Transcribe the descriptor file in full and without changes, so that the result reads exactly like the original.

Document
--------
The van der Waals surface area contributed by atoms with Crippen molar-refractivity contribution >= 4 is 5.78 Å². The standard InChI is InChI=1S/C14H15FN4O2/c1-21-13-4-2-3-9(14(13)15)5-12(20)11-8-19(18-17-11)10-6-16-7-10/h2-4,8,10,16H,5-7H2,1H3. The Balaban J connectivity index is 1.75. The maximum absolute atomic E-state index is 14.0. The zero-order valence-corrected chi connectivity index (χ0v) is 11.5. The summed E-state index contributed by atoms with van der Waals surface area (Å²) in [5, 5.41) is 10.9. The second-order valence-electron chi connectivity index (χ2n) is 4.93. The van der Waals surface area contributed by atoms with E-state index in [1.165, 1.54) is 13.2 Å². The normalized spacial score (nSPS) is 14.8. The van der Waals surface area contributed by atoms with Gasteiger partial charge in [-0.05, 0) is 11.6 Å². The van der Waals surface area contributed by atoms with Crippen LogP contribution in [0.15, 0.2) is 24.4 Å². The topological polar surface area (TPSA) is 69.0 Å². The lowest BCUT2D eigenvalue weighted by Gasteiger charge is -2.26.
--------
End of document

The van der Waals surface area contributed by atoms with Crippen molar-refractivity contribution >= 4 is 5.78 Å². The standard InChI is InChI=1S/C14H15FN4O2/c1-21-13-4-2-3-9(14(13)15)5-12(20)11-8-19(18-17-11)10-6-16-7-10/h2-4,8,10,16H,5-7H2,1H3. The Balaban J connectivity index is 1.75. The maximum absolute atomic E-state index is 14.0. The zero-order valence-corrected chi connectivity index (χ0v) is 11.5. The summed E-state index contributed by atoms with van der Waals surface area (Å²) in [5, 5.41) is 10.9. The second-order valence-electron chi connectivity index (χ2n) is 4.93. The van der Waals surface area contributed by atoms with E-state index in [1.165, 1.54) is 13.2 Å². The normalized spacial score (nSPS) is 14.8. The van der Waals surface area contributed by atoms with Gasteiger partial charge in [-0.05, 0) is 11.6 Å². The van der Waals surface area contributed by atoms with Crippen LogP contribution in [0.15, 0.2) is 24.4 Å². The topological polar surface area (TPSA) is 69.0 Å². The lowest BCUT2D eigenvalue weighted by Gasteiger charge is -2.26.